As a perpetual wanderer who spends roughly half the year outside the United States, I’ve learned a few savvy tricks for bettering my own travel experience. From making free phone calls to accessing the entire “Doctor Who” series, here are five tech tips for the modern traveler abroad.
1. You can watch Netflix out of the country.
You can also watch HBO Go and Hulu, listen to Pandora Radio or access Facebook in China. All you need is a VPN. This stands for “Virtual Private Network,” and what it does is run your Internet traffic through a network with a different IP address, making your computer look like it’s back in the states, while you’re typing away in a hostel in Beijing.
Once you sign up, you’ll have access to a number of servers around the world. The set-up instructions are also easy to follow, and both companies have excellent 24-hour customer service. A VPN will work on your iPhone, iPad and computer.
2. You can make free calls to the United States.
T-Mobile is the best cell service for travelers abroad, but they don’t really want you to know it. They certainly won’t advertise the fact that all calls made to the United States from abroad over a Wi-Fi connection are free. As in, totally free. No roaming or data charges apply.
Wi-Fi calls connect to a UMA (Unlicensed Mobile Access) network. Much like a VPN, UMA gives the Wi-Fi caller external IP access to T-Mobile’s core network, making the phone act like it’s in the United States, even when it’s not.
Heads up, university students heading overseas in the fall: it might be worth it to invest in a T-Mobile plan for the year to keep in touch with friends and family back home.
T-Mobile and Blackberry also have the best-combined overseas data plan. For $19.99 a month, unlimited emails are covered. This service doesn’t cover apps like Twitter and Facebook, but once on the UMA Wi-Fi network you can access the phone’s web browser and log onto your favorite social media apps.
3. You’re at risk for being electronically pick-pocketed
RFID (Radio-Frequency Identification) “skimming” is the world’s latest, greatest form of pickpocketing. RFIDs are the radio frequency chips in your credit cards and passports that carry all sorts of personal data, and stealing that data is a piece of cake. All it takes is someone with a portable card reader to simply walk closely past you in a crowd.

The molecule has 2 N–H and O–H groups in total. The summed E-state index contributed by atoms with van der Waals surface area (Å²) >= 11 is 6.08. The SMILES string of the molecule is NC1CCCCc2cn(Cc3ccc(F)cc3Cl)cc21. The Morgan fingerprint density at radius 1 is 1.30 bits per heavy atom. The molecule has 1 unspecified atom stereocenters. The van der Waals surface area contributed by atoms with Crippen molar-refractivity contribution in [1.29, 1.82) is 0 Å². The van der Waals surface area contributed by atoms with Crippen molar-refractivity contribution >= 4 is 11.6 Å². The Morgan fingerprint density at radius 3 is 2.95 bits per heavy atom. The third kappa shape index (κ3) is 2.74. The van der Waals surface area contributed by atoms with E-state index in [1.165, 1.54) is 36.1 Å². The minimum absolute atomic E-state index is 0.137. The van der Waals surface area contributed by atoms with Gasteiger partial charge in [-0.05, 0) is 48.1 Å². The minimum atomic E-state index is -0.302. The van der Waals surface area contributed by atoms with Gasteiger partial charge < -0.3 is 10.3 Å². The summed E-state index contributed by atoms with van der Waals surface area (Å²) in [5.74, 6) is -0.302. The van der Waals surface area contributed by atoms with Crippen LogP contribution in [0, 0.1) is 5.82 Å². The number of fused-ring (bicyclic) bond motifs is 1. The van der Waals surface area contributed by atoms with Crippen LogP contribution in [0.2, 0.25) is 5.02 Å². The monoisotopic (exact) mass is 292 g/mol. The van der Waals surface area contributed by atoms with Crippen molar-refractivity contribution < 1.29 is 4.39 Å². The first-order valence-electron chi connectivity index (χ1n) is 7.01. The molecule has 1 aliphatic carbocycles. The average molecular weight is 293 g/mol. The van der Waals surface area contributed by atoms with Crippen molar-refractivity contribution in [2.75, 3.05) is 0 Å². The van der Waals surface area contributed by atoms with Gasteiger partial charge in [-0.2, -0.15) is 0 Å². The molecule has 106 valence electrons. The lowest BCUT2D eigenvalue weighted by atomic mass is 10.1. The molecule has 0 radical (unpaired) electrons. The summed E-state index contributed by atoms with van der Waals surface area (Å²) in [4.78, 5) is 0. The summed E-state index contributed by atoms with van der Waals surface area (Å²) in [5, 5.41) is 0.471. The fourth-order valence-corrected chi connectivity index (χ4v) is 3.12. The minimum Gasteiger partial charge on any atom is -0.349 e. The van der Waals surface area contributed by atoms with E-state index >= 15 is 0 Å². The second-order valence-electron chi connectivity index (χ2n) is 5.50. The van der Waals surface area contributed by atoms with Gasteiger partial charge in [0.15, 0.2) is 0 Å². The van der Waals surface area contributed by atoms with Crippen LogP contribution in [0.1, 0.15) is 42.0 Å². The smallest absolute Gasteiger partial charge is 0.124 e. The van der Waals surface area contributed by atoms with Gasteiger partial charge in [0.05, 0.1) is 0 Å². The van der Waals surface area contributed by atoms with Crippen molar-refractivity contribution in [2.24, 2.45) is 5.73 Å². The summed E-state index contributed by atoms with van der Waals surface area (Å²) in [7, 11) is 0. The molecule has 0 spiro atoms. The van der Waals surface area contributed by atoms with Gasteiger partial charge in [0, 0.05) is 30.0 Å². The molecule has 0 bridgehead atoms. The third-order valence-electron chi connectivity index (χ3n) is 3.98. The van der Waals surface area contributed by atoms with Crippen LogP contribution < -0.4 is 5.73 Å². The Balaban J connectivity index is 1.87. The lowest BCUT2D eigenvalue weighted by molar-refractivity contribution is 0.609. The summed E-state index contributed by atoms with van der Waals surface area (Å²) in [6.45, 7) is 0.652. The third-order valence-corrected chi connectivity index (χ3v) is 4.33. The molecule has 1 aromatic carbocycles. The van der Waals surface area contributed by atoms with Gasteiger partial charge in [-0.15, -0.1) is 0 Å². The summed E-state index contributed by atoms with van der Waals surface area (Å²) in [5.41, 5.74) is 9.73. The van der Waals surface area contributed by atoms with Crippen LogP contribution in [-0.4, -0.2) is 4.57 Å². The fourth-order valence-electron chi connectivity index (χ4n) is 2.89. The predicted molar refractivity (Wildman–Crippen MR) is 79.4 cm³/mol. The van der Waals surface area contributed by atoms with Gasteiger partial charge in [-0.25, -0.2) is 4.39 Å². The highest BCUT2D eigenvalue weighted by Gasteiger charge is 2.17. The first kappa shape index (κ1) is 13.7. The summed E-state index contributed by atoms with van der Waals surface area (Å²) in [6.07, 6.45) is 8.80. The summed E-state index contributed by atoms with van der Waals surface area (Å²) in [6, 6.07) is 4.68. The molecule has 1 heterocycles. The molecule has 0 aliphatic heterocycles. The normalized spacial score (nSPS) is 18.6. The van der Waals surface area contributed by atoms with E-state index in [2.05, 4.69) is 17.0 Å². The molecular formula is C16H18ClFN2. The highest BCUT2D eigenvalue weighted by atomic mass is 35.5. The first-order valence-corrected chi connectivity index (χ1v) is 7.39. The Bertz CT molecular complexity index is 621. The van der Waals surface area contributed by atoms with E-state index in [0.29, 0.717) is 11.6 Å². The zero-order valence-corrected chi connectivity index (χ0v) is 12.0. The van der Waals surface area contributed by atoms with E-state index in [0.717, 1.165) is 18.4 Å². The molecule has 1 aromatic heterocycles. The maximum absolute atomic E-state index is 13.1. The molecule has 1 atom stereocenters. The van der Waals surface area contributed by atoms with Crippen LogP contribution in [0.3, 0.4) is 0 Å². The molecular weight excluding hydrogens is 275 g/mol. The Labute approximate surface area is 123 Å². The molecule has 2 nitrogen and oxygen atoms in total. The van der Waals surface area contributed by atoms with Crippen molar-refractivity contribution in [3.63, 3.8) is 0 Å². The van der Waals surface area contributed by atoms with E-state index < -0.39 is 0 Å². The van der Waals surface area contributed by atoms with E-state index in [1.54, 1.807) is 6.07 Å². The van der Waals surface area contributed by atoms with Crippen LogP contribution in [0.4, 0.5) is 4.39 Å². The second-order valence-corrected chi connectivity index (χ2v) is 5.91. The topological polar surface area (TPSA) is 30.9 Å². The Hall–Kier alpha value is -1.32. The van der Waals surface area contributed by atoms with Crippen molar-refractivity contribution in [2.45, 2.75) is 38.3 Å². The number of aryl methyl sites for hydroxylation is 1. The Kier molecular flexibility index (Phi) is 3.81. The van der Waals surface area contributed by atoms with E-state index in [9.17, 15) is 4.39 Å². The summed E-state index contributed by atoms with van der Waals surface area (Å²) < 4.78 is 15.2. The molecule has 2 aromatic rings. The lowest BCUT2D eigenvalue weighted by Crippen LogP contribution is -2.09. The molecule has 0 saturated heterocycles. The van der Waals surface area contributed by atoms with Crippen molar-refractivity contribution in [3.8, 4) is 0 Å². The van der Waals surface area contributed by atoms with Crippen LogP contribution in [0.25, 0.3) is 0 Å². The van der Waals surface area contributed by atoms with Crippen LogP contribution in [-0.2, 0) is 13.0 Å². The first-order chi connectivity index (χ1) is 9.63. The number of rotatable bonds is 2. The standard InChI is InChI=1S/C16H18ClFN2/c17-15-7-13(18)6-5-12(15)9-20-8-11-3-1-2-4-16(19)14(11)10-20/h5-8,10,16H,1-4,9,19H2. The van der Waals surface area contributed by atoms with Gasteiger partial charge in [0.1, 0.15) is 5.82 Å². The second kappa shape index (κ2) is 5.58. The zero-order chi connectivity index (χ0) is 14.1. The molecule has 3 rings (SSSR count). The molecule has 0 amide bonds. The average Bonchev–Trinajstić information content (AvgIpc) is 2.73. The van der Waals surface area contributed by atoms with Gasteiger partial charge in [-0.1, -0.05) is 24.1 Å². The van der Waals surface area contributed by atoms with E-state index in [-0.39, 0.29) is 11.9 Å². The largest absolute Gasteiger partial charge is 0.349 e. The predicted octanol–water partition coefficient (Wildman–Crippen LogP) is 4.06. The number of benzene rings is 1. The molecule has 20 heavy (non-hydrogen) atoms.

I personally know travelers whose data has been accessed while in transit, and their bank accounts drained. Crowded transport hubs like airports, train stations and shopping centers are pickpocketing hotspots, electronic or otherwise.
How to protect yourself: invest in an RFID-proof wallet or passport case. I swear by PacSafe‘s anti-theft and travel security products, carrying the RFIDtec™ 150 RFID blocking passport wallet everywhere I go.
4. You don’t need a converter.
I’m often asked which adaptor plugs are used for different countries, and if purchasing a converter is necessary. Today, most – if not all – modern electronic equipment comes with a converter already built into the charger. This covers your camera, iPod, computer and cellphone.
What you do need is an adaptor plug. Different countries use different types of plugs. In Europe, the plugs are two-pronged and round. In the United Kingdom, they’re three-pronged and square. It’s always a good idea to do some research in advance and determine which plug adaptors you’ll need when traveling.
I recommend purchasing an all-in-one or universal plug adaptor that will work in Australia, Europe, Asia and the United Kingdom, currently available on Amazon.com for less than $5.
So when DO you need a converter? The answer is: for a hair dryer, curling iron or electric shaver. If you absolutely have to have your styling products abroad, then you’ll need to invest in a good step up/down voltage converter. Be warned: even with a converter, I’ve seen rural European sockets melt American appliances to mush, with a good dose of indoor fireworks to boot.
Take my advice: buy a hair dryer abroad. It will most likely cost you less than buying a voltage converter and it will be one less thing to lug in your suitcase.
5. There’s an App for that.
It’s a good investment to purchase destination-specific travel apps before you leave on your next trip abroad. Mobile guidebooks, language lessons, city maps and comprehensive transit information are just the tip of the travel tech iceberg.
Apps don’t take up that much room on your electronic devices, and they don’t cost a lot. What’s an extra $20 in your travel budget if it means you can competently navigate the London Underground or effortlessly order the next round in Moscow?